Taking a proactive approach to milk fever prevention will avoid a disease that is often viewed by milk producers as a common risk associated with calving dairy cows, according to David Black, a vet at Paragon Veterinary Group in Cumbria and managing director of XLVets.
“Milk fever tends to be under the radar of many dairy farmers. It is something they do not tend to discuss with their vet because they easily recognise the symptoms and know how to treat it. But the disease has a very important economic impact in the dairy herd—and for every case a farmer sees there will be a number of subclinical cases that go unnoticed.”
Between fi ve and 10% of UK dairy cows go down with clinical milk fever each year. But up to 39% of the milking herd is estimated to suffer from sub-clinical milk fever or hypocalcemia following calving.
The knock-on effects include retained cleansings, metritis and impaired fertility. “And the muscles in the teat end of a cow going down with milk fever are relaxed which leave the cow prone to mastitis, and subsequent higher cell counts” he warns. The economic cost of a case of clinical milk fever is estimated to be between £200 and £250 per cow.
Mr Black is advocating the use of the calcium bolus Bovikalc to reduce the risk of the disease. The bolus is produced by Boehringer Ingelheim which has just taken the marketing of the product inhouse.
He recommends that it is used routinely with cows calving for the third time or more and for cows which have had previous cases of milk fever. He also suggests that if a cow goes down with milk fever that it is treated with an intravenous solution of calcium followed up with calcium boluses.
“There is good science behind the product which contains calcium chloride and calcium sulphate which help reduce the risk of milk fever in three ways,” he explains. “The bolus dissolves rapidly in the rumen and the calcium chloride provides an immediate source of calcium. The calcium sulphate is broken down by rumen bugs and provides a slow release supply of calcium.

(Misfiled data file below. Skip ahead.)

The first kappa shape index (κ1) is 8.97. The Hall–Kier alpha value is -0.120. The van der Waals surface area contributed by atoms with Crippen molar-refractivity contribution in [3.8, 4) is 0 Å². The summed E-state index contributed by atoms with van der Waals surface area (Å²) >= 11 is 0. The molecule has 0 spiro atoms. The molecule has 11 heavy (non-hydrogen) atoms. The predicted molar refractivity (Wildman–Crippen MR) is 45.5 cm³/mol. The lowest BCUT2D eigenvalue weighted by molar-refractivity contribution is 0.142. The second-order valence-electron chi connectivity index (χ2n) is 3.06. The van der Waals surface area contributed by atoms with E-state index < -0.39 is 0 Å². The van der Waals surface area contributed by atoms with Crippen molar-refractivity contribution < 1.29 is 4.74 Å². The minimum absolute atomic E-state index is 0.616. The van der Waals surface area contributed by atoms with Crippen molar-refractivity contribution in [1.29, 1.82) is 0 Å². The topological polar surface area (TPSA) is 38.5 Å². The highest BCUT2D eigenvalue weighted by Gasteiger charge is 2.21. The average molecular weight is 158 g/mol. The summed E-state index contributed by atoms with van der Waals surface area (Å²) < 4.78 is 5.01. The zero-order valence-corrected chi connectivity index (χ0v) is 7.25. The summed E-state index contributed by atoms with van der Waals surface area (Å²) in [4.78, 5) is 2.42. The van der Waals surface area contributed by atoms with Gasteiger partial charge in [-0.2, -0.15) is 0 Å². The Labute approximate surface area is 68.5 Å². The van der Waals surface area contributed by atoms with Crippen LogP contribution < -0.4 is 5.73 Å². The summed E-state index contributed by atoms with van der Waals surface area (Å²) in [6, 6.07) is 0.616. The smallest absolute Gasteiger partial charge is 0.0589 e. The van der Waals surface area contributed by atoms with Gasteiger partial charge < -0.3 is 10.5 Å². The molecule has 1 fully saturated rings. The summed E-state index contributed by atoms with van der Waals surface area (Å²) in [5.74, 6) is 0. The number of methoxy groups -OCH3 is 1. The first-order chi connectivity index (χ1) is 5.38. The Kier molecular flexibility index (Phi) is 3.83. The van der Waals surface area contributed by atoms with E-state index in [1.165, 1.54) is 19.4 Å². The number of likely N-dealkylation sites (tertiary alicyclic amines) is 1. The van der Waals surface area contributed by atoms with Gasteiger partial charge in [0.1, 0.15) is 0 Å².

“In addition the chloride helps to reduce the pH of the cow’s urine which assists the cow in mobilising her own calcium reserves. “Milk contains about 1.1 grams of calcium per kilogramme of milk,” says Mr Black. “Colostrum contains between 1.7g and 2.3g per kilogramme of milk so the production of colostrum is a driver for milk fever.
“When a cow calves her calcium requirement increases by around 70g-80g a day. A bottle of 40% calcium solution will provide 12g of calcium while a Bovikalc bolus provides 42g. The bolus is easier to administer than injecting calcium from a bottle and reduces the associated risk of abscess and infection caused by a needle.”
Some milk producers use full or partial DCAB (Dietary Cation-Anion Balancing) rations to reduce milk fever. However, the anionic salts added to the diet tend to be unpalatable and reduce dry matter intakes during the dry period, and in an ideal situation, DCAB should only be used for the last 10 days of transition, which is diffi cult on many UK farms. Nor is DCAB suitable for heifers. “The heifer’s skeleton is still not mature and it is not ideal for them to draw calcium from bone reserves,” he says.
Paragon is currently conducting trials to investigate reducing the risk of milk fever. The theory is that if a cow’s urine pH is more than 8.25 twenty-four hours before calving then it will be prone to milk fever and administering Bovikalc calcium boluses can reduce this risk. “The trials are ongoing and we are getting more information. If the study proves successful then we may be able to reduce the reliance on DCAB diets and use urine pH as an indicator of the higher risk cows which would benefi t from bolusing,” says Mr Black.
“The boluses cost less than £6.00 each. But with each clinical case of milk fever costing up to £250 they are very cost effective,” he adds.